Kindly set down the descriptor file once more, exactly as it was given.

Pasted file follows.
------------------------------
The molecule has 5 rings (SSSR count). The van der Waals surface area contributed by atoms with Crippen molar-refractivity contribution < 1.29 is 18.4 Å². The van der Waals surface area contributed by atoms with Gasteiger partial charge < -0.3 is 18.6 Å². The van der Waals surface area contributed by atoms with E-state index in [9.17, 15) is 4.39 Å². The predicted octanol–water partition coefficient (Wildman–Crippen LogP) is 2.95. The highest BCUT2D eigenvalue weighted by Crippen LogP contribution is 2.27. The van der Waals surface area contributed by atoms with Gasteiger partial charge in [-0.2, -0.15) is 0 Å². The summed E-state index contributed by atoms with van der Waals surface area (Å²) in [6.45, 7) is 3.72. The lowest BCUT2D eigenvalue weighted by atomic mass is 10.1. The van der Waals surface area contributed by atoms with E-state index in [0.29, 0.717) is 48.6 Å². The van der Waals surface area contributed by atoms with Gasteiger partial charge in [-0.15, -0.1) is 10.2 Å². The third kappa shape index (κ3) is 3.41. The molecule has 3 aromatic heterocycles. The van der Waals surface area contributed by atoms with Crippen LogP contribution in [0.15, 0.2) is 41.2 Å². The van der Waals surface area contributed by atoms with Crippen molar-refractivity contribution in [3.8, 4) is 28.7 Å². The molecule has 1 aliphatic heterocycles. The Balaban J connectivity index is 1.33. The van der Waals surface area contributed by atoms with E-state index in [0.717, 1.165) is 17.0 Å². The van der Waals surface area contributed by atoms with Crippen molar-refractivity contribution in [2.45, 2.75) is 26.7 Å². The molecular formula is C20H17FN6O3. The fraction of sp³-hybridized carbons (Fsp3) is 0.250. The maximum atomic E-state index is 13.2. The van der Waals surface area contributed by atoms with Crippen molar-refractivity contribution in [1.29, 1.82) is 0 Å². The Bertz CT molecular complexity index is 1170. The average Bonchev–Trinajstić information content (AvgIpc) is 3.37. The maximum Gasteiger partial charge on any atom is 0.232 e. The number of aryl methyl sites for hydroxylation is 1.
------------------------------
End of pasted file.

The molecule has 5 rings (SSSR count). The van der Waals surface area contributed by atoms with Crippen molar-refractivity contribution < 1.29 is 18.4 Å². The van der Waals surface area contributed by atoms with Gasteiger partial charge < -0.3 is 18.6 Å². The van der Waals surface area contributed by atoms with E-state index in [9.17, 15) is 4.39 Å². The predicted octanol–water partition coefficient (Wildman–Crippen LogP) is 2.95. The highest BCUT2D eigenvalue weighted by Crippen LogP contribution is 2.27. The van der Waals surface area contributed by atoms with Gasteiger partial charge in [-0.2, -0.15) is 0 Å². The summed E-state index contributed by atoms with van der Waals surface area (Å²) in [6.45, 7) is 3.72. The lowest BCUT2D eigenvalue weighted by atomic mass is 10.1. The van der Waals surface area contributed by atoms with E-state index in [0.29, 0.717) is 48.6 Å². The van der Waals surface area contributed by atoms with Gasteiger partial charge in [-0.15, -0.1) is 10.2 Å². The third kappa shape index (κ3) is 3.41. The molecule has 3 aromatic heterocycles. The van der Waals surface area contributed by atoms with Crippen LogP contribution in [0.15, 0.2) is 41.2 Å². The van der Waals surface area contributed by atoms with Crippen molar-refractivity contribution in [3.8, 4) is 28.7 Å². The molecule has 1 aliphatic heterocycles. The Balaban J connectivity index is 1.33. The van der Waals surface area contributed by atoms with E-state index in [0.717, 1.165) is 17.0 Å². The van der Waals surface area contributed by atoms with Crippen molar-refractivity contribution in [2.45, 2.75) is 26.7 Å². The molecular formula is C20H17FN6O3. The fraction of sp³-hybridized carbons (Fsp3) is 0.250. The maximum atomic E-state index is 13.2. The van der Waals surface area contributed by atoms with Crippen molar-refractivity contribution in [1.29, 1.82) is 0 Å². The Bertz CT molecular complexity index is 1170. The average Bonchev–Trinajstić information content (AvgIpc) is 3.37. The maximum Gasteiger partial charge on any atom is 0.232 e. The number of aryl methyl sites for hydroxylation is 1.